Bottles & Bedtime
Other mothers decide that formula is the best option for them. With formula, more people can help with feeding -- and Mom can get some relief during middle-of-the-night sessions. Some mothers of multiples combine nursing and bottle-feeding so that their babies get the benefit of breast milk but others can help with the feeding. "Our son had a difficult time latching on, and there were nights when we'd both wind up in tears -- him out of hunger and me out of frustration," says Rhonda, of Richton Park, Illinois, the mother of 2-year-old twins. So she frequently nursed her daughter while her husband gave their son a bottle.
Your newborns can sleep side by side in the same crib for the first few months, but if you're keeping them in your room in bassinets, each baby will need his own. When the babies start wiggling around, move them to separate cribs, but keep them in the same room, where they can see and hear each other. Triplets can sleep crosswise in the same crib.
When one of the babies wakes up to be fed in the middle of the night, wake up the other one after you're done if it's within half an hour of her normal feeding time. "It's hard to wake a sleeping baby, but if you don't, you will be constantly tending to babies and not getting any sleep," says Sheila Laut, coauthor, with her husband, William Laut, of Raising Multiple Birth Children (Chandler House Press).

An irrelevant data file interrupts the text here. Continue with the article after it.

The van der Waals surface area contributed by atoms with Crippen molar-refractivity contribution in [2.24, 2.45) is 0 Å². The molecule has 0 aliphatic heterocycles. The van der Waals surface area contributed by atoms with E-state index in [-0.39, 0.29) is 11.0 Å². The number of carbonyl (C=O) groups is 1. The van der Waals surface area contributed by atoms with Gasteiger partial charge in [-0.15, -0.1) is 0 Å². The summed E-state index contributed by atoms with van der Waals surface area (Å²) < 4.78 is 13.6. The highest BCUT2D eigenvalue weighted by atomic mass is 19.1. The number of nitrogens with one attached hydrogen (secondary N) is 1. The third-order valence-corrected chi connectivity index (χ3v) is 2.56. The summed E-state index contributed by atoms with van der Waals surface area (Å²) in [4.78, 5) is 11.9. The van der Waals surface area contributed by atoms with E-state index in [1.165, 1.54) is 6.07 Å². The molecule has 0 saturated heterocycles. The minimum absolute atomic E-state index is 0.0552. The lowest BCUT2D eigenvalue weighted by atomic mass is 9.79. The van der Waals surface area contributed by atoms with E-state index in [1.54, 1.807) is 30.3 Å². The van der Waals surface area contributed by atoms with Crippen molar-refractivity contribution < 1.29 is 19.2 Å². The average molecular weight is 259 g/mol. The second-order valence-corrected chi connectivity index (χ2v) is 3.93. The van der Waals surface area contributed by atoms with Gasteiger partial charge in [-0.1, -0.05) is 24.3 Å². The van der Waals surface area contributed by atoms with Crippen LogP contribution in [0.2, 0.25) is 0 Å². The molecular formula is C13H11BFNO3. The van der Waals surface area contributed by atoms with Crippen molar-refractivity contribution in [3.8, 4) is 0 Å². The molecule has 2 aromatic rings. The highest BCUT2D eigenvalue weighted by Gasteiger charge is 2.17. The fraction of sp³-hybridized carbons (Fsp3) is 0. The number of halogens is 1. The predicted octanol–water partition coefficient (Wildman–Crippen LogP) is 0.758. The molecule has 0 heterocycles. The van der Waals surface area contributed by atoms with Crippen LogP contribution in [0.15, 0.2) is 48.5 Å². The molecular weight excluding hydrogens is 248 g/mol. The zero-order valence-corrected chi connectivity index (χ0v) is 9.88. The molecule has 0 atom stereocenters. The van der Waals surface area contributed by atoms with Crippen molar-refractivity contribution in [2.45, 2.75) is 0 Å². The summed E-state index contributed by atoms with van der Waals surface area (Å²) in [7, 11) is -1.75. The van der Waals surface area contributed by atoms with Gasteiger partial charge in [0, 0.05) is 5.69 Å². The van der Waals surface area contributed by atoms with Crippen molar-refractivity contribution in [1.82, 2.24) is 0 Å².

During the first few months, it may seem as if you seldom have a moment to catch your breath. But things will get better. Maria, the Pelham mom, says she turned a major corner when she got her twins on a regular nap schedule. "When Bayden and Helena were 5 months old, I started putting them down for a morning nap every day at 9:30 and an afternoon nap at 1:30," she says. Maria used the morning naptime to shower, pump milk, prep bottles, empty the dishwasher, and plan the day. She used the afternoon naptime to make phone calls and pay bills.